Buck constantly had to deal with change. Even at the end of the book, Buck went through a transition phase where he would go back and forth from the wild to his domestic life until finally reaching the point in which he makes the decision to stay with his wolf pack.

The Team

Just as we all have served on diverse teams, Buck too was no different. His team consisted of: 

Spitz: Original dog sled leader and Buck’s rival who lead with fear and intimidation.

Curly: Buck’s first friend on the team and a bit naive.

Dave: Another of Buck’s first companions and one of the most knowledgeable sled dogs. Dave comes to life when he is in the harness, motivated and takes pride in his work.

Sol-leks: Like Dave, he is aloof until attached to the sled. He has suffered poor treatment in the past.

Billie: Good-natured and sweet, shows Buck how to make a bed in the snow. Billie is a friendly and helpful member of the team.

Joe: Billie’s brother and is always snarling and defensive.

Pike: Often referred to as “the malingerer.” He rarely gets up on time, steals food and generally undermines the expedition. When Buck becomes leader, he forces Pike to shape up and become a helpful member of the team.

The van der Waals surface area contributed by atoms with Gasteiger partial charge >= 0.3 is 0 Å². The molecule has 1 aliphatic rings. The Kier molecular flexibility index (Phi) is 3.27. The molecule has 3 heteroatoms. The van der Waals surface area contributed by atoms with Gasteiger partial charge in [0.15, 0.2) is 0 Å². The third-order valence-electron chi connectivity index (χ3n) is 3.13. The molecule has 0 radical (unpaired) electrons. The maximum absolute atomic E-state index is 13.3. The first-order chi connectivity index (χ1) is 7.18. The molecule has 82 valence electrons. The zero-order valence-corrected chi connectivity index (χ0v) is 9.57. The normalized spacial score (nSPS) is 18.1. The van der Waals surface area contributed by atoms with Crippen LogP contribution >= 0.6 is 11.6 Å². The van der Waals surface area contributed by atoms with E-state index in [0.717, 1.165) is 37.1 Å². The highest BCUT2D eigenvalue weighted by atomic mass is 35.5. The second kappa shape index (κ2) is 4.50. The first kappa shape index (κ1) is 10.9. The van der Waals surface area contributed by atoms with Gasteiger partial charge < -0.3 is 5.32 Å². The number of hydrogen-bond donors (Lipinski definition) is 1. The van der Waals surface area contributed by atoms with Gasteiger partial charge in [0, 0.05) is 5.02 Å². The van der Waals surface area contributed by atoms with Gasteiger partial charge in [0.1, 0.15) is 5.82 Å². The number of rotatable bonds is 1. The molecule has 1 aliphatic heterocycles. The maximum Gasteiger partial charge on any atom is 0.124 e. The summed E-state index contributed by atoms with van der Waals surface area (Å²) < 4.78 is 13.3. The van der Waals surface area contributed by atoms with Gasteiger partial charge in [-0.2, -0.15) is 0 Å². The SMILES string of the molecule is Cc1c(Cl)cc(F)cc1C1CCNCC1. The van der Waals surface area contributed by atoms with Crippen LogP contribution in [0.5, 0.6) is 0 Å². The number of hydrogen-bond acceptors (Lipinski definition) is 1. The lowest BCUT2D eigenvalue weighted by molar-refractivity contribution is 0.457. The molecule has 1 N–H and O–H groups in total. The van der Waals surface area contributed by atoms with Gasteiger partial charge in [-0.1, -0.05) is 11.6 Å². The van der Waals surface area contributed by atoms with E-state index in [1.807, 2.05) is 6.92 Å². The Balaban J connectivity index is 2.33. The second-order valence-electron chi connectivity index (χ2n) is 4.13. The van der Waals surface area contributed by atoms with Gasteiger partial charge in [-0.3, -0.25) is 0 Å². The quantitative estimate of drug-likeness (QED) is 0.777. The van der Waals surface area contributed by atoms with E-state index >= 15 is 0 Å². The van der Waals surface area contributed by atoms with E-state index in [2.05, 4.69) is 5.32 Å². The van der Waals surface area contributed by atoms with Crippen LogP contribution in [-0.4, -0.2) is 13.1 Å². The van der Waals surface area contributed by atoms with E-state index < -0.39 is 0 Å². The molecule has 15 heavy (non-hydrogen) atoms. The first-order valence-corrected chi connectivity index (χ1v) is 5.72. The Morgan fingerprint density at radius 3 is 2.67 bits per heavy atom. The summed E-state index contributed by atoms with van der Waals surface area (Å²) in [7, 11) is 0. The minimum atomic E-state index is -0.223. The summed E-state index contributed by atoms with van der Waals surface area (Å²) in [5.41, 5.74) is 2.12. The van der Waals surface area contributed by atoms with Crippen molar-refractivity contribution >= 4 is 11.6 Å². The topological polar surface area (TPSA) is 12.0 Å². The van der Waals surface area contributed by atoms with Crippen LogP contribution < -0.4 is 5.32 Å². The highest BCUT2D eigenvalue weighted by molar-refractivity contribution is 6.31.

Dub: The awkward goof ball of the team.

When we examine all the members of Buck’s team, we can relate each of them to similar people who have served on teams with us.

Biography of Jack London

London is a San Francisco native, born in the late 1800’s and was a traveler and adventurer in his youth. London not only traveled on trains and ships, but also participated in the Yukon gold rush. London used these experiences for inspiration in his stories. Writing and getting published greatly disciplined London and because of this, he made it a practice to write at least a thousand words a day. Jack London is recognized in literature more for his inspirational stories about man and nature than for his literary prowess.

Why I chose the book

While helping my son study for his English courses, we came into the discussion of the book Call of the Wild. I had remembered the book from school when I was younger, but I didn’t think I was ever required to read it. In our talks, I developed a fondness for the book and put it on my list of “Things to Read.” I had always heard the book mentioned when people discussed leadership, so I took the opportunity not only to read the story of a dog named Buck and his call to the wild but to use it to discuss life’s lessons and leadership.